Better late than never
Turkey received 60 votes from members of the UN General Assembly. Spain came away with 132. The results came as a major blow to Turkish officials who had confidently predicted victory, especially since their country’s 2008 UNSC bid was a runaway success with 151 votes out of 193 going to Turkey.
Turkey’s Foreign Minister Mevlut Cavusoglu admitted that some UN member states were angered by his country’s foreign policy, saying, “There may be those who are disturbed by our principled stance,” adding, “We will not abandon this stance for the sake of votes.”
The relationship between Turkey and many of its regional neighbors has turned chilly due to its staunch backing of the Muslim Brotherhood that several have branded “terrorist.” US-led coalition countries were critical that one of the mightiest armed force in the region did nothing to prevent the Islamic State (IS) takeover almost half of the Syrian Kurdish town of Kobani, but rather monitored the carnage unfolding through binoculars.
Erdogan’s out-of-step stance was not appreciated by the international community but more than that, it was unwise when Kurds make up 20 percent of his country’s population and many have been venting their fury during countrywide anti-government demonstrations, while others vowed all-out rebellion unless the government does more to assist their brethren under fire. As reported by the Turkish newspaper Zaman, earlier this month,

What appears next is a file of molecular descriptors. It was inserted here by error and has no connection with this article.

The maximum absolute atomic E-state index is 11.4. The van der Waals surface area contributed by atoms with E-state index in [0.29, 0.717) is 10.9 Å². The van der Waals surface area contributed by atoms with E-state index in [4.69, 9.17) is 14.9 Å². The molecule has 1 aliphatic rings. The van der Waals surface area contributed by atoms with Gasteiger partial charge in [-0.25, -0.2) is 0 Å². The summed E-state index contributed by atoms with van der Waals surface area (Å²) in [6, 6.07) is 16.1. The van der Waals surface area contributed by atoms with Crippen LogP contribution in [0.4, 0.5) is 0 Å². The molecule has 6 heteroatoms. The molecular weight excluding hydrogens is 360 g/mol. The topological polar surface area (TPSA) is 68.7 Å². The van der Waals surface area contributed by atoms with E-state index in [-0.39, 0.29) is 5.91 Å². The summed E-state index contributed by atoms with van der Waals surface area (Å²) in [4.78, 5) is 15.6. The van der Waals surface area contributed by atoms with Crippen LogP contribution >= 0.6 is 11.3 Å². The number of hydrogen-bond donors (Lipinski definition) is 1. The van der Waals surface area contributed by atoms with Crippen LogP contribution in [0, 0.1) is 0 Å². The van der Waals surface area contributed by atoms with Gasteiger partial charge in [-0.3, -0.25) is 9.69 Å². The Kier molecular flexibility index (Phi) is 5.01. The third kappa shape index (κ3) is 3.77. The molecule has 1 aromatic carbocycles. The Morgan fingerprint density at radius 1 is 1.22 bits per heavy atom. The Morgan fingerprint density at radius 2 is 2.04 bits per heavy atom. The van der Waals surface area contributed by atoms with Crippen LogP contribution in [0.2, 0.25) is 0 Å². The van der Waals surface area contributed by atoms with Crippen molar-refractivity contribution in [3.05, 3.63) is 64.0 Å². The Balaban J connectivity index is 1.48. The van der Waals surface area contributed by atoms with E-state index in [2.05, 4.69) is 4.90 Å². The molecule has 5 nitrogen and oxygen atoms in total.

Erdogan stated that the PKK was no better than ISIL. His view goes a long way to explain his country’s hitherto inaction bordering on obstruction. He fears that by arming Syrian Kurds, they will ultimately pose a threat to his own country. On the other hand, to be fair, Turkey has offered unstinting hospitality to 1.6 million Syrian refugees, it terms “guests” who are given access to jobs, health care and education.
However, within recent days, the Turkish stance has visibly softened. The government has made a concession by permitting Iraqi Kurdish Peshmerga fighters to cross over into Syria to join the fight against IS; a change of heart that came just hours after US planes began dropping weapons and food to support the fighters in Kobani. But this is no policy change says Aaron Stein, an associate fellow at the UK’s Royal United Institute for Defense and Security Studies. He maintains the “recent decision is the outcome of Turkish isolation, rather than Turkish inclusion,” explaining that Turkey’s fear of international isolation was its prime motivation.
However, Turkey still denies the US access to its Incirlik Air Base in the south of the country from which to launch airstrikes, unless its conditions — a buffer zone beyond its borders, no-fly zones over Syria and an extension of the conflict to bring down the Assad regime — are met. However worthy those goals may be, they could trigger unintended consequences. Both Moscow and Tehran have warned against broadening the fight to force Assad to step down without a UNSC resolution.
The secret UNSC ballot on Turkey’s non-permanent membership may have been a wake-up call for President Erdogan and Prime Minister Ahmed Davutoglu. Their ideological-led policies are alienating allies, diminishing Turkey’s global influence and risk internal civil unrest, especially since the country is facing an economic slowdown.
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